A rumor briefly swirled
yesterday that Gov. Schwarzenegger would veto a deceptive "biofuel
development" bill pushed with the full force of Assembly Speaker Fabian
Nuñez. That sounded too good to be true, and it was. Schwarzenegger
signed the bill, AB118, in the final hours before his deadline for
doing so -- the same way the bill was passed -- in the last overnight
hours of the legislative session with no debate.
Once again the oil business gets its way in California politics, and
the powers that be simply disregard the petroleum stench hanging over
their actions. Schwarzenegger has taken $665,00 from Chevron
Corporation since he was elected, including $100,000 in May as number
of bills of interest to the oil industry were being introduced. (The
Democratic Party notably accepted $50,000 from Chevron this spring for
a fund specifically controlled by Nuñez. Chevron also gave $100,000
this year to the term limits ballot initiative backed by Nuñez that
would give him extra years as Assembly Speaker.)
Bad enough that that the "biofuels" bill takes from taxpayers for
research that the oil companies should be financing just to ensure
their own futures. Worse that the money could go from working class
pockets to oil companies (read: Chevron) raking in tens of billions of
dollars in profit, year after year. And there's no guarantee that it
will actually be spent on biofuels.
The bill's idea sounds green and good for kick-starting a young
industry in California, just like last year's Proposition 87, narrowly
defeated by voters after Chevron spent about $40 million to kill it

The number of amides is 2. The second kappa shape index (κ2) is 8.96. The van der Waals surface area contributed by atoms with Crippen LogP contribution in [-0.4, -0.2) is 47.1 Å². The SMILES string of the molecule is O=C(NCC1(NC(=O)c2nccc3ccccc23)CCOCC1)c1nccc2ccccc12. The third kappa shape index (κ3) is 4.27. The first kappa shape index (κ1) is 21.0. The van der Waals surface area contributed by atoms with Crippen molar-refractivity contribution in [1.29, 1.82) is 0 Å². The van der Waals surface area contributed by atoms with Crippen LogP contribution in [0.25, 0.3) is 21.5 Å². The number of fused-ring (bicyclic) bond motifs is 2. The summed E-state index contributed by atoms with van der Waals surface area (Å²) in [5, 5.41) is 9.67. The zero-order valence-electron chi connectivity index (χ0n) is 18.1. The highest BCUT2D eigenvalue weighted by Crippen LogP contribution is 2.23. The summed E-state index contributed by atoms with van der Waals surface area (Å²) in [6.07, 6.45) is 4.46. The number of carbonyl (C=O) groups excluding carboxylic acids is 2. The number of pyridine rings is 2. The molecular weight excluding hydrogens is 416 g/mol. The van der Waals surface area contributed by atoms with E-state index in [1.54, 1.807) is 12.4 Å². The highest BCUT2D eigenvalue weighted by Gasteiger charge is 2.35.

(because it was funded by a modest fee on oil). But the Nuñez bill,
instead of dinging oil companies for a few million bucks out of their
tens of billions in profits, raises motorists' yearly car tax and car
buyers' smog abatement fees.
Credit goes to courageous legislative staff experts, who refused to
back down on their conclusion that the "development money" could go to
Chevron (read their report here),
and Sen. Alan Lowenthal, who saw the same thing and protested. The bill
was passed in the last hours of the legislative session, with no chance
to debate dubious amendments forced through the state Senate by Nuñez.
Even Senate leader Don Perata admitted he was only doing what the
Speaker demanded (Perata needed a favor from Nuñez on an equally smelly
bill pushed by one of Perata's biggest campaign donors, in the ferry
Schwarzenegger also signed another bill backed by Nuñez that will delay
and possibly kill a fix to the "hot fuel" ripoff of motorists at the
pump, by studying the issue to death and letting industry
representatives help decide if it needs fixing.
The association that represents independent truckers, who each lose
hundreds of dollars a year on hot fuel, begged Schwarzenegger to veto
that one (as did OilWatchdog), but the truckers' group is based in
Missouri -- not within Schwarzenegger's world view.